UFC 121 Recap
Brock Lesnar, the biggest name in mixed martial arts, was destroyed last Saturday night by a younger, more skilled challenger in Cain Velasquez.
Leading up to the fight various fans, analysts, and fighters chimed in with their opinions on who would come out victorious. Surprisingly Velasquez, who was a slight underdog per Vegas odds, was the favorite to win amongst those in the know in the sport. Despite Lesnar’s massive size and strength, many noted Cain’s remarkable conditioning and well-rounded ability as the tools he’d use to knock off the dominant champion. For those who picked Brock, the consensus seemed to be that if Shane Carwin couldn’t knock out Lesnar then Velasquez sure as hell couldn’t. Also, Brock was just too damn big, strong, and mean.
The atmosphere for this title match was something to behold. UFC heavily pushed Velasquez as potentially the first Mexican heavyweight champion in combat sports. Some criticized the company for such a market plan but the results speak for themselves. The Anaheim crowd was heavily Hispanic and boisterously behind the challenger. Green, white, and red Mexican flag could be seen all over the building along with folks dawning any attire supporting Cain they could find. He was welcomed with a thunderous ovation while walking to the cage and when announced by Bruce Buffer.
Lesnar came in looking like a surly mountain man ready to inflict some pain. As “Enter the Sandman” blaired from the arena speakers Brock stormed to the ring while being booed vociferously by the fans. The stage was clearly set for memorable clash.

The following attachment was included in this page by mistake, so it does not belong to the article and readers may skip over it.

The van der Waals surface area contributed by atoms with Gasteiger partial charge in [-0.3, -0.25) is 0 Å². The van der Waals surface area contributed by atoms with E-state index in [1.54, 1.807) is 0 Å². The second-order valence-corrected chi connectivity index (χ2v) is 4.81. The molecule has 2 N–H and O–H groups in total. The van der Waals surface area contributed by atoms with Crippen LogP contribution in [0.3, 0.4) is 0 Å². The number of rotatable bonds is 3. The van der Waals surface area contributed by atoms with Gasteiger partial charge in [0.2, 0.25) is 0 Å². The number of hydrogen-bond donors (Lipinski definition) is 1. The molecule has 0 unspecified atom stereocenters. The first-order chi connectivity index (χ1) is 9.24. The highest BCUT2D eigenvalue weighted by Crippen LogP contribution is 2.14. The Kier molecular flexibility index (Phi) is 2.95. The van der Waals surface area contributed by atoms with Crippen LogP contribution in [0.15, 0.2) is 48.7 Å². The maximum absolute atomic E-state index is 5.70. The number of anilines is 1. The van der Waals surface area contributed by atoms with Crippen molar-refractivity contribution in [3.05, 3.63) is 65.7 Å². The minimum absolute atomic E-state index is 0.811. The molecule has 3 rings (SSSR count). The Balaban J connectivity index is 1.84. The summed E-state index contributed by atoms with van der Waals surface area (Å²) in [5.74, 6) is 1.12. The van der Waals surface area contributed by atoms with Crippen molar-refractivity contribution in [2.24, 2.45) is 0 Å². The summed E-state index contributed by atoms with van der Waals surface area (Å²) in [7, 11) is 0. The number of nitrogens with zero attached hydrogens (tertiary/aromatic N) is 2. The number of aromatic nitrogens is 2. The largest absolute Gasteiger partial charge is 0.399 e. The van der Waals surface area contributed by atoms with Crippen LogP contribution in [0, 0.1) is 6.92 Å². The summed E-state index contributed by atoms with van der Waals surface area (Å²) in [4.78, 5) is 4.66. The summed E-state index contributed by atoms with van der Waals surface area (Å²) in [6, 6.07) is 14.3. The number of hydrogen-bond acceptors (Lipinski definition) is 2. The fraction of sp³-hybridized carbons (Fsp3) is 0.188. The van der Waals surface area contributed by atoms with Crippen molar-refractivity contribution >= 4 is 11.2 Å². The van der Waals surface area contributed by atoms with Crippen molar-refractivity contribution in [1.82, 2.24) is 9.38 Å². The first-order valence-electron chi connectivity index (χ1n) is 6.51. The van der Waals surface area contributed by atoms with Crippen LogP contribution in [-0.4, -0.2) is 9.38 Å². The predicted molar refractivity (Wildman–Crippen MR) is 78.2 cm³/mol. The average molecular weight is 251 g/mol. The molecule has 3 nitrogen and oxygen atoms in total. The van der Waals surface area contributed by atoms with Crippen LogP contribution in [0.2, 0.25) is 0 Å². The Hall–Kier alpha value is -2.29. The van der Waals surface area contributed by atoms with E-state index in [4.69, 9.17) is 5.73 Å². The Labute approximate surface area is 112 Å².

For the 4 minutes it lasted this was an awesomely entertaining battle. The champion rushed forward like an angry bull, attempting to take Cain down immediately. Velasquez was able to block the take down but Lesnar responded by throwing knees, including a jumping one. From there the two threw heavy hands, tagging each other on the chin more than once. The champion got a takedown but Cain got back to his feet fairly quickly, without taking any damage. Lesnar controlled Cain along the fence then got another take down, only for Velasquez to return upright immediately. Back on their feet more hands were thrown. It was then Velasquez’s who brought his opponent to the mat. He got a hold of Brock’s back and delivered some punches while in dominant position. The champion was able to scramble to his feet and out of trouble . . . momentarily. Lesnar kept pressing forward but was then sent stumbling backwards by a short uppercut. Cain saw his opponent wobbling and moved into attack. The Mexican charged in and delivered vicious punch after vicious punch, putting down Lesnar. He ground and pounded away severely bloodying Brock. This resembled the beating Brock took against Shane Carwin, however Velasquez showed no signs of slowing down. Referee Herd Dean told Lesnar he needed to defend himself for the fight to continue. He responded by moving slightly and attempting to create space by pushing off Cain. This was only a temporary solution as Cain kept coming at him. Lesnar laid there bleeding everywhere, trying to hold on until the end of the round but it was clear he couldn’t take any more. Herb Dean saw enough and called an end to the fight. In front of his many Mexican supporters he not only won the title but looked more impressive than anyone could have imagined in doing so.